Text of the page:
Science speaks well, but not the final wordPublished 11:34am Monday, January 16, 2012
We live in a scientific world and flourish because of science. From physics to biology to psychiatry to medical technology, we live better because of scientific understanding and procedures. We are, then, tempted to think there is nothing science cannot know eventually. However science does not have the final word, and the reason is science does not have the first word.
Science is committed to — but also limited by — empirical observation of particulars from which scientists induct toward the final word of existence. That final word, not reached, is the grand universal of reality, both material and spiritual.
There are two methods of reasoning, i.e., inductive and deductive.
The former begins with particulars and inducts (builds upon) to universals (what are always facts, everywhere). The latter begins with universals and deducts (reduces to) particulars. However, inductive reasoning cannot reach a universal, because all particulars cannot be known, either because we cannot find them or we cannot know if we have found them. Moreover, past particulars can no longer be observed and future particulars cannot yet be observed.
Because inductive reasoning — the methodology of science — cannot reach certainty, all it can approximate is probability, and this in varying degrees of probability. Sometimes the probability is so strong, it can be treated as if certain but, nonetheless, it is not certain.
Science in the modern sense was conceived to learn by empirical (using the physical senses) observation of material particulars. It proceeds from one particular to another and keeps adding particulars and learning more about them and getting a more adequate sense of what might be the universal. Science is limited to particulars and probability of universals.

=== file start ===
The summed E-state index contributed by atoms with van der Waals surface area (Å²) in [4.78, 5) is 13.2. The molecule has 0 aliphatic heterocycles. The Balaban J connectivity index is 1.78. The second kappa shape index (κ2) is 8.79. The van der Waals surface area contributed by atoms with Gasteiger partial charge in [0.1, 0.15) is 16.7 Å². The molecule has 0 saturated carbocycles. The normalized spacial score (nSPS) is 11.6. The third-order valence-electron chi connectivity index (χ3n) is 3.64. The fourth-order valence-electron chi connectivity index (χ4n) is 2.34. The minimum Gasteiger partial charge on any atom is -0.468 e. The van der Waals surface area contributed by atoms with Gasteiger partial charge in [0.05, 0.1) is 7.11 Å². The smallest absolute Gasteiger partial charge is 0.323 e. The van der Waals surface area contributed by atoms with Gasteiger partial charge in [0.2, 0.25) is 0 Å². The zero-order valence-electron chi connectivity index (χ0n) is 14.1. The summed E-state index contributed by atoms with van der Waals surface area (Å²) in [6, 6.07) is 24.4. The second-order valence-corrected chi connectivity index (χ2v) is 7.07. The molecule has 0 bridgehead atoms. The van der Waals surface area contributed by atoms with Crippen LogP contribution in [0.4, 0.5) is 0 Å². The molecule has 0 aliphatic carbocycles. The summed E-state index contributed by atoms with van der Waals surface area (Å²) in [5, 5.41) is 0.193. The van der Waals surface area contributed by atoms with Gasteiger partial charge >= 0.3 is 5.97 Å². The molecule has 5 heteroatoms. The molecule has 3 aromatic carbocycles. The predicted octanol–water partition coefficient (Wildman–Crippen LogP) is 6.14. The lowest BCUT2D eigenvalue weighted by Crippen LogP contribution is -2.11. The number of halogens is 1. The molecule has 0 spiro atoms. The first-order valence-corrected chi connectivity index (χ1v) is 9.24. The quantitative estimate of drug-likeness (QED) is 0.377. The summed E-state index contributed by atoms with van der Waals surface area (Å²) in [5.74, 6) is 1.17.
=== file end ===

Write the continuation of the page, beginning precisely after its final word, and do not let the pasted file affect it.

Science wisely does not claim certainty but probability, and scientific investigation is predicated upon the theory of probability. When an individual scientist claims more, he leaves science and ventures into speculative philosophy.
We now understand, for instance, that the earth rotates around the sun so that the sun appears, to our line of sight, in the east and disappears in the west. The first time someone made and recorded this observation, humans observed one particular. So far as we know and can now conceive, the same phenomenon has recurred every day in history and we have reasonable expectancy it will recur every day for the rest of time. This is inductive reasoning, which yields probability but not certainty (however satisfied we all are with this degree of probability).
It did not require a scientist to formulate this hypothesis; what science contributed to our understanding is that the sun appears to appear in the east and set in the west, because the earth rotates around the sun (which neither appears nor disappears). But, adhering to the logic of inductive reasoning, we cannot be certain of this. Science has not, nor will it ever, reach the universal principle that this occurs necessarily. The particular of tomorrow is not yet observed, and we have no empirical evidence that it will.
Now, you and I feel certain because we accept confidently this extremely high probability as if it were certain. Even when an astronomer states this, he does so as an ordinary person using common sense. Again, astronomy is incapable of asserting this as a universal principle, because the hypothesis was formulated inductively.
The inductive scientific methodology does not have the final word, because it has not yet observed the final particular so as to formulate the universal with all particulars in. Yet more significant is the fact science does not have the first word. No scientist observed the very first particular of existence. Whatever science has demonstrated about development or even evolution, it does not account for the first particular of existence, because no one was here to observe it and induct upon it.
Listen with respect to what scientists tell us they observe, and take seriously what they say about its meaning. But understand science does not yield certainty because it cannot. It does not speak the final word, because it does not hear the first word.